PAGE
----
Mini-Federalist #16 – The Same Subject Continued: The Insufficiency of the Present Confederation to Preserve the Union

This is a continuation of a series of posts that are intended to be shorter, more understandable versions of the Federalist Papers. This post deals with Federalist #16, the original text of which can be read here: http://thomas.loc.gov/home/histdox/fed_16.html

Originally published December 4, 1787 by “Publius” – who was in this case, Alexander Hamilton.

We aren’t the only confederacy to fall into the trap of only making laws for the member states, and not for individuals. All of the previous ones that we know of did this in some capacity. I’m going to lay this all out because I think it’s worth remembering. Before I do though, I’ll say that the Lycian and Achaean confederacies (by all indications we have) seem to have done this the least, and they are (not coincidentally) the most highly-regarded of the ancient confederacies.

This error in thinking leads directly to anarchy. Like I explained in the last paper, it is natural for the states to ignore the laws of the central government. When that happens, the only eventual outcome is military enforcement by the central government against the states – in other words, civil war.

But would military force be enough to get it done? If we don’t have a standing army, this enforcement won’t happen often, and even if it does, it will result in the individual States choosing sides, and the more powerful side will win (regardless of whether it is the pro-union side or not). It’s extremely unlikely that this would only affect one State – it will probably be a group of them who ignore the Federal power – so they will naturally form an alliance. Smaller States that are on the fence could get drawn into the conflict by a larger, more powerful neighbor (many times using less-than-honorable or less-than-truthful justifications – especially if those larger States are in the anti-union camp). States that can’t find allies here will surely look to foreign nations for support (and you know they’d be happy to see us squabbling amongst ourselves). This will snowball out of control quickly, and the Union will be lost.

This shows only the potential “violent” death of the Union, though. Right now, we seem to be on the edge of a different kind of dissolution. Our States are wise and friendly enough that they will not immediately jump to war – instead, they will just get tired of fighting to maintain the Union by themselves and will drop their participation to the level of the least-participating State. In that scenario, since every State is guilty of ignoring the Federal government, who is going to decide which State to employ military force against? Even so, how could you determine which States don’t have the resources to participate, and which simply don’t want to? It would be impossible to tell, and whichever faction gains control of the central government would be free to use force against whichever States they wanted.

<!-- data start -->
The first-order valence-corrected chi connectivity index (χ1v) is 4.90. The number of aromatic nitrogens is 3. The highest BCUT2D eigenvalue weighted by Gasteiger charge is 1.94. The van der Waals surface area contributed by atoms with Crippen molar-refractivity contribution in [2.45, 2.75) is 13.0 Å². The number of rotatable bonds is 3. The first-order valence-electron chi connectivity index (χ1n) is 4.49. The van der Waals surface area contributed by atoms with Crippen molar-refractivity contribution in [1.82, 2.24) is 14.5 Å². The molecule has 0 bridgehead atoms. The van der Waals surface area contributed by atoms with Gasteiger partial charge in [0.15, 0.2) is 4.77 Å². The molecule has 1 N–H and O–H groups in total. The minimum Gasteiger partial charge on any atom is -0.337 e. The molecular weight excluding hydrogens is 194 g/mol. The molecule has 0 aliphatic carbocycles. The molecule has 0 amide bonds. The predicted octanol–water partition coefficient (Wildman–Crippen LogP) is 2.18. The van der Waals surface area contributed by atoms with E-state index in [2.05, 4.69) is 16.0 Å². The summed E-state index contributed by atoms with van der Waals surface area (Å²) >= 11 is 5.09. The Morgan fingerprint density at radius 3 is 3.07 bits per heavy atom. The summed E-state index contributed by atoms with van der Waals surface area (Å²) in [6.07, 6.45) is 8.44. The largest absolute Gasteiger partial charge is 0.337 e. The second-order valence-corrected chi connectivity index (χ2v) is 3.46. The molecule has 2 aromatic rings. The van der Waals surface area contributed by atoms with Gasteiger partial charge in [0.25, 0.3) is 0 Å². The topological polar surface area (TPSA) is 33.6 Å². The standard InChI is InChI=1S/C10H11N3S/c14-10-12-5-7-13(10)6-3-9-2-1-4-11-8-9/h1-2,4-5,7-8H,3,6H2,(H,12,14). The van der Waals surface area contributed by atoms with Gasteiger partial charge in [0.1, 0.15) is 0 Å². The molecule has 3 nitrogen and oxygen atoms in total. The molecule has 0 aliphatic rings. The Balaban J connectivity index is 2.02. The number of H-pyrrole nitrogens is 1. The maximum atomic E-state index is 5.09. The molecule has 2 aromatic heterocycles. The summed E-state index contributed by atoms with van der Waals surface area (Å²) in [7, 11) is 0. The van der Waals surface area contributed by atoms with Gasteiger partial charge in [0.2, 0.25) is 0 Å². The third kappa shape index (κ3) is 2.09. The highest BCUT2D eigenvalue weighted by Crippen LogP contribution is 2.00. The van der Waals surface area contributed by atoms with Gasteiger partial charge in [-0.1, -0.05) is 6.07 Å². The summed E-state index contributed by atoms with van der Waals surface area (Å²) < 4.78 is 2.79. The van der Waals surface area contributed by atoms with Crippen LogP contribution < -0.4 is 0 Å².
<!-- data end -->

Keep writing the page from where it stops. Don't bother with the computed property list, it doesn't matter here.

It seems pretty obvious that a government like this – with a standing, roving army to enforce even it’s most basic provisions, is NOT what we want. But this is exactly the kind of government opponents of the Constitution would lead us to. Even if this was an idea that could be accomplished, it would end up as a police state. It’s a nonstarter, though. We simply don’t have the means to maintain an army the size we’d need to be able to enforce Federal rules against the larger States. This is mythical, David and Goliath-type stuff here!

Historically, even smaller confederacies haven’t had success with military force against disobedient states. It was only used against the weakest states, and most of the time led to terribly destructive civil wars where every state took sides against the others.

All of this evidence points to an obvious conclusion: if our government is to succeed, it can’t have influence over only the States (as our opponents believe) but must be able to govern citizens as individuals. Not relying on the States, it must have the power to enforce its own laws. Any powers entrusted to the Federal government must come with the power to enforce those powers – just like the States have.

Of course, some of our opponents might say that we could still end up in a situation where the States get in the way, and we’re right back to military force again.

But there is a difference between non-compliance and active resistance. If our system requires the States’ participation in order to have the federal laws enforced, then the States can render the federal government utterly toothless by simply not doing anything. This inaction could easily be disguised as a lack of resources or ability by corrupt state leaders. In this situation, the people wouldn’t necessarily know that the Federal government is being actively fought against.

If we set the government up so that the Federal government can enforce its own laws with the people directly, then any resistance by the States would be plainly seen as the unconstitutional intrusion that it is. The States wouldn’t be able to get away with such encroachments anymore unless all the people, courts, and other States went along, too.

What about a group of individuals in rebellion? We can handle that the same way we do today – the courts can handle enforcement for the federal as well as the State laws. Better still, the Federal government can bring a lot more resources to bear against rebellious groups than any one State could hope to. If one of these disturbances spread nationwide (which doesn’t happen often) it would basically amount to a revolution and break-up of our government, and there’s no way for any government to fully prevent that from happening. Since those events would be rare and impossible to control, we shouldn’t judge the proposed Constitution on whether it can deal with them.

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